Trauma wreaks havoc on the mind and body, eliciting responses including hyperarousal of the nervous system, intrusive thoughts, dissociation, anxiety, and depression (van der Kolk 2014). The 2015 documentary film, The Hunting Ground, shows how common sexual assault is on college campuses—where many of us teach— and how our universities hide it. By acknowledging the amount of assault on campus, we must consequently acknowledge that we have taught, and will teach again, survivors of trauma. In this light, teaching works by musicians with well-documented accusations of abuse can remind trauma survivors of their experiences; doing so risks sending them into states of high alert or dissociation, or even forcing them to relive these experiences. Such stimuli can cause students to detach from class, school, or even music altogether. For these students, who are disproportionately women and minorities, it does not make a difference what others think about the validity of the accusations; their trauma- surviving bodies do not care about separating art and artist. For anyone who continues to use these examples, I ask: is it really worth it?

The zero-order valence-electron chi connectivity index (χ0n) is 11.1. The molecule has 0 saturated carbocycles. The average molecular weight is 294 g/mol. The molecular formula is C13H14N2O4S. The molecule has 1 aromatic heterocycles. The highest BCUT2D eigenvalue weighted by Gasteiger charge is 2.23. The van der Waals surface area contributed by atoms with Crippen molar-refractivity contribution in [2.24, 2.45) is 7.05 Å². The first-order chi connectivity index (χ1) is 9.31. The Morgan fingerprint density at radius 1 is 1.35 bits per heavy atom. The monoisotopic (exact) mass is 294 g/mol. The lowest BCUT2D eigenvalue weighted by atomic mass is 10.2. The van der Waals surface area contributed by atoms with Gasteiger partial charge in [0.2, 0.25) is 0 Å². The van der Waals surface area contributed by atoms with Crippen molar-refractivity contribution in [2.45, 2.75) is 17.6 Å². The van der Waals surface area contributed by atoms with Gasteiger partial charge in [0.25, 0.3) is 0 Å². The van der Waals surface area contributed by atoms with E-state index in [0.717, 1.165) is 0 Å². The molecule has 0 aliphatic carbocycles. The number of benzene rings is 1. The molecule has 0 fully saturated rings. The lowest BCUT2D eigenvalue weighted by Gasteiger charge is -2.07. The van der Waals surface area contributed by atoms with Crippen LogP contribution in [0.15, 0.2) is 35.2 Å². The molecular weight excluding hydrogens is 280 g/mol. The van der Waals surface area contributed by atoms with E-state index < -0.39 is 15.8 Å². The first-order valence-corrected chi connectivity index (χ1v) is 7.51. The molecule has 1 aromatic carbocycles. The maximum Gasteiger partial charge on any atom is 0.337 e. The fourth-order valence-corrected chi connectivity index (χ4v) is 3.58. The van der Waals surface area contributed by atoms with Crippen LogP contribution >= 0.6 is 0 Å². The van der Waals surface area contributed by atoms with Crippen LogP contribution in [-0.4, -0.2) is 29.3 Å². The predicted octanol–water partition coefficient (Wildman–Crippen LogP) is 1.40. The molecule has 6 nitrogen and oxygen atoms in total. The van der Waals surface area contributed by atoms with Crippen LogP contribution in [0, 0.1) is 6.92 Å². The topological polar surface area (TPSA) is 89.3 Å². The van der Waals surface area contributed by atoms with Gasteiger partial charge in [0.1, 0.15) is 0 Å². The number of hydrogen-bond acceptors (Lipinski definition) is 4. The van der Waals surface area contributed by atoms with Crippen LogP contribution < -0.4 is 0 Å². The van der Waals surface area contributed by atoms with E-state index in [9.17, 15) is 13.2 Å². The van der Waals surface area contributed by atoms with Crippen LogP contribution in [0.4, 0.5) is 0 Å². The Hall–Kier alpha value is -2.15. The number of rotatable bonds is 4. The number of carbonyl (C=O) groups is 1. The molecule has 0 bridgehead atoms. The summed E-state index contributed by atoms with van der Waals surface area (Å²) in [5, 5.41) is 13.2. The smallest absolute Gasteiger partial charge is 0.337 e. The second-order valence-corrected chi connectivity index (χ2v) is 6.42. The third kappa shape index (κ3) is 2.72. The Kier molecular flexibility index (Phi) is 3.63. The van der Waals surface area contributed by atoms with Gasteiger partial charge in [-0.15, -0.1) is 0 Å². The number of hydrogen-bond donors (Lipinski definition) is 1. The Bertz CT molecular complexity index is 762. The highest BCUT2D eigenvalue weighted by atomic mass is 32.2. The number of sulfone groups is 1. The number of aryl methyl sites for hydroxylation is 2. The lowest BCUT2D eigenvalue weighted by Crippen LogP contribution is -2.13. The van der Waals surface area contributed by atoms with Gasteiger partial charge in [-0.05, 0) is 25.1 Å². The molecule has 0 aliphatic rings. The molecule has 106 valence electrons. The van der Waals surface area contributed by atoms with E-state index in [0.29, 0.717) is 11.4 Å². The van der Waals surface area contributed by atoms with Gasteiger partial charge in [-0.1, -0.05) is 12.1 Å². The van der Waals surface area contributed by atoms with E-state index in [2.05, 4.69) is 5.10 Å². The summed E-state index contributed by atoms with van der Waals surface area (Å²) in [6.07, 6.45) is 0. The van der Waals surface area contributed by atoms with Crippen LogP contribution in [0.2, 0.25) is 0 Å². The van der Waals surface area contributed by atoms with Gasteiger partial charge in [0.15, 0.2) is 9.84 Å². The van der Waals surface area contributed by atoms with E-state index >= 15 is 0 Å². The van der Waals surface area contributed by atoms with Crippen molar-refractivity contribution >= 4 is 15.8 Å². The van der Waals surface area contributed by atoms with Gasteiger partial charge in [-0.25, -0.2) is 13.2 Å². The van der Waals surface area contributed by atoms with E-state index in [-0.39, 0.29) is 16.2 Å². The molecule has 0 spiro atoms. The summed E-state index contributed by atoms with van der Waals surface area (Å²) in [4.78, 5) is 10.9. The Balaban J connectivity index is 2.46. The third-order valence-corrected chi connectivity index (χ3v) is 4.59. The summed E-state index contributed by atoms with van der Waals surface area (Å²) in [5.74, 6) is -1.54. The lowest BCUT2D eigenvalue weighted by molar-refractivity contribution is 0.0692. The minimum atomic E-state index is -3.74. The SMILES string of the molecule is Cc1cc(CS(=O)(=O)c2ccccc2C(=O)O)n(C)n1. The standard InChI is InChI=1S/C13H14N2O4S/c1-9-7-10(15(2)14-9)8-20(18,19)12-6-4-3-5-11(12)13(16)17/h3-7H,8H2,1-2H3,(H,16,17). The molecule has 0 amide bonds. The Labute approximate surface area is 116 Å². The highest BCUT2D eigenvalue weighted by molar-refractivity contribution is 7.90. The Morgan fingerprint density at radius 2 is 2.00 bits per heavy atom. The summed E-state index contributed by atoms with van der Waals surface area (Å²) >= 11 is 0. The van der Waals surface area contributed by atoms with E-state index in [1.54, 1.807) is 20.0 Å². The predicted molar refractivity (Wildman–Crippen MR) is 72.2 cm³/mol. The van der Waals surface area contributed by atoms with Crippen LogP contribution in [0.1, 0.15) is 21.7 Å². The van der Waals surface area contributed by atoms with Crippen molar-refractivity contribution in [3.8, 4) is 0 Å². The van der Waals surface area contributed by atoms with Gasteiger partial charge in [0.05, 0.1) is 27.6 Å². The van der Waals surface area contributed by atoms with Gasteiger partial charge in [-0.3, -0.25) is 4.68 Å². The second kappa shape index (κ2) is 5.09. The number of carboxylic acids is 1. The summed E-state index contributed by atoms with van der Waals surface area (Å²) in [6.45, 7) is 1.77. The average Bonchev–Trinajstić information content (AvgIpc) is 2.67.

William Cheng (Dartmouth University)